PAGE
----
The new version also provides alerts for traffic cameras, works in landscape mode, and has a new "shake to go home" feature that automatically starts navigating to your saved home address when you shake the iPhone.

Unfortunately, the App still requires a monthly ($9.99) or annual subscription ($69.99).

Garmin Intros Forerunner 410 and Forerunner 210

Garmin Intros Forerunner 410 and Forerunner 210

Garmin has released two new Forerunner models aimed at novice and expert runners alike. The newly announced 410 has an enhanced touch bezel that's guaranteed to work even in sweaty, rainy conditions that often accompany outdoor running. Also included is a premium soft-strap heart rate monitor, updated software, and several new features.

Workout data is wirelessly uploaded to a PC via the included USB ANT+ receiver, and can automatically be transferred to Garmin's Connect web portal. The 410 can also includes a navigation mode that routes you from one waypoint to the next - a handy feature for finding your way back home, or down the trail.

The new Forerunner 210 focuses on ease of use, designed for runners who want to step outside and start their workout. The 210 displays real-time workout data, such as pace, distance, and time. Heart rate alerts can be configured to notify you if you're workout out too hard or not enough. You can also add a foot pod to track cadence.

Both models include the premium soft-strap heart rate monitor, and the USB ANT+ receiver. The 410 retails for $325, while the slightly more simple 210 lists for $300. Both models are expected to ship soon.

Rand McNally Announces TruckPC Fleet Management Solution

Rand McNally TruckPC

Rand McNally and DiverTech have teamed up to offer TruckPC - a "complete fleet management solution to the long-haul trucking market."

According to the press release, the system will utilize Rand McNally's IntelliRoute TND truck navigation platform (Read GPSmagazine.com's review of the TND 500 GPS).

So, you might be asking, "what's the difference between Rand McNally's existing TND GPS units and the new TruckPC?" Apparently, DriverTech, a company with extensive experience in developing in-vehicle hardware, will provide the hardware platform, and Rand will provide the navigation software.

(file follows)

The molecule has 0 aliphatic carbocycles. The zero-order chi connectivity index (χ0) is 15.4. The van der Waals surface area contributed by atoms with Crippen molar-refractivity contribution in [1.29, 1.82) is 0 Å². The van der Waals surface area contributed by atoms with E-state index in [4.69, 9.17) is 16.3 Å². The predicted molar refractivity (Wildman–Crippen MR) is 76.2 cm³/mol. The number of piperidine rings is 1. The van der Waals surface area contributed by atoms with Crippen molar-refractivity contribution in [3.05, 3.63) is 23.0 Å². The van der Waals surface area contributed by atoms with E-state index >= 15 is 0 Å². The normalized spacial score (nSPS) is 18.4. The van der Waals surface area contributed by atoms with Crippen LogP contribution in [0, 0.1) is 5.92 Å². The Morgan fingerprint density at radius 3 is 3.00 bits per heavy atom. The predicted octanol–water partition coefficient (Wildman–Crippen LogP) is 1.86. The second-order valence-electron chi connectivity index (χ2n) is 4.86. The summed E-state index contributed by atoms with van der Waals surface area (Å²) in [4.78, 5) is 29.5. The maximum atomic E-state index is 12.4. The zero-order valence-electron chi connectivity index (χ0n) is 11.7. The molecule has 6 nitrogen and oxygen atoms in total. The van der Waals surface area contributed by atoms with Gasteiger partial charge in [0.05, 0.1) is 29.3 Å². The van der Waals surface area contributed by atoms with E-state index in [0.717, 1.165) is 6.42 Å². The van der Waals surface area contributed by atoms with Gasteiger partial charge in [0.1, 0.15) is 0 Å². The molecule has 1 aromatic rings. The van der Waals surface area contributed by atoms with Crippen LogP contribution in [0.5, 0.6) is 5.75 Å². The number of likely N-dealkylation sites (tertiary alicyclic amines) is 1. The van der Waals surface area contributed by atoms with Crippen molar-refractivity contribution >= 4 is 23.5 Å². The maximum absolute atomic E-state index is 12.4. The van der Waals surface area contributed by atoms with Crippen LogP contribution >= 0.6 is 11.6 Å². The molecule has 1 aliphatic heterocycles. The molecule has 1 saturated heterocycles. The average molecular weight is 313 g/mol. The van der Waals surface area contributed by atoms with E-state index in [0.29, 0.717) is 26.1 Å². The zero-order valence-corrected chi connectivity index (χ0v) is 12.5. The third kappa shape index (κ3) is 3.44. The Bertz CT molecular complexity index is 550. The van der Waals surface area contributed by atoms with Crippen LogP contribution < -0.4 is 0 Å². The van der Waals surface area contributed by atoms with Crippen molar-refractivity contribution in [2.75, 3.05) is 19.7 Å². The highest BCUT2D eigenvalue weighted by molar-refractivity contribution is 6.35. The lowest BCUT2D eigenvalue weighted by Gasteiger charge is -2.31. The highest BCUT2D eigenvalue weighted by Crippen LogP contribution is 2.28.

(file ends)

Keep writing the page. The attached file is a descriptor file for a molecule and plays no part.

Additionally, the system will support integration with various third-party dispatch and transportation management software systems, feature automatic vehicle location capabilities.

TruckPC will also allow fleets to wirelessly send documents and training videos directly to the device over the air. Demonstrations of the TruckPC are now available to interested fleets.  For more information, fleet managers should call 1-800-641-7263.

 

Is Your Cell Phone Secretly Tracking You?

Is Your Cell Phone Secretly Tracking You?

"About 90% of all Americans are walking around with a portable tracking device all the time, and they have no idea." That, according to the American Civil Liberties Union's lawyer, Christopher Calabrese.

We've all come to lean pretty heavily on our smartphones for email, text messaging, web browsing, music, and, occasionally even phone calls. But could you trusty cell phone secretly be recording your every move? Time Magazine has published an interesting article that basically says smartphones are essentially 21st century spies, and that telephone companies are ready and waiting to hand the government detailed records of everywhere you've been.

When a cell phone is powered on, it is constantly checking in with the cellular network, and sending details about its location. Cell towers can then track the phone's position. GPS enabled smartphones can provide even more precise location data to the network.

Recently, a federal appeals court rules that authorities don't always require a search warrant to obtain such information. So whether you've been at church, or attending a tea party rally, you might want to turn off that electronic snitch in your pocket.

On the other hand, should you find yourself stuck in the woods and don't know where you are, you might be very grateful for the police's ability to pinpoint your phone's location so they can rescue you.

When GPS Attacks: Man Follows GPS Guidance...Into Lake

Car Driving Into Lake

Yet another instance of man blindly following machine: a 37-year old Spanish man apparently had so much faith in his trusty GPS, that he followed the instructions right into a river.

In this driver's defense, the El Mundo article says the driver was a tourist who didn't know the area, and was driving late at night on a rural road.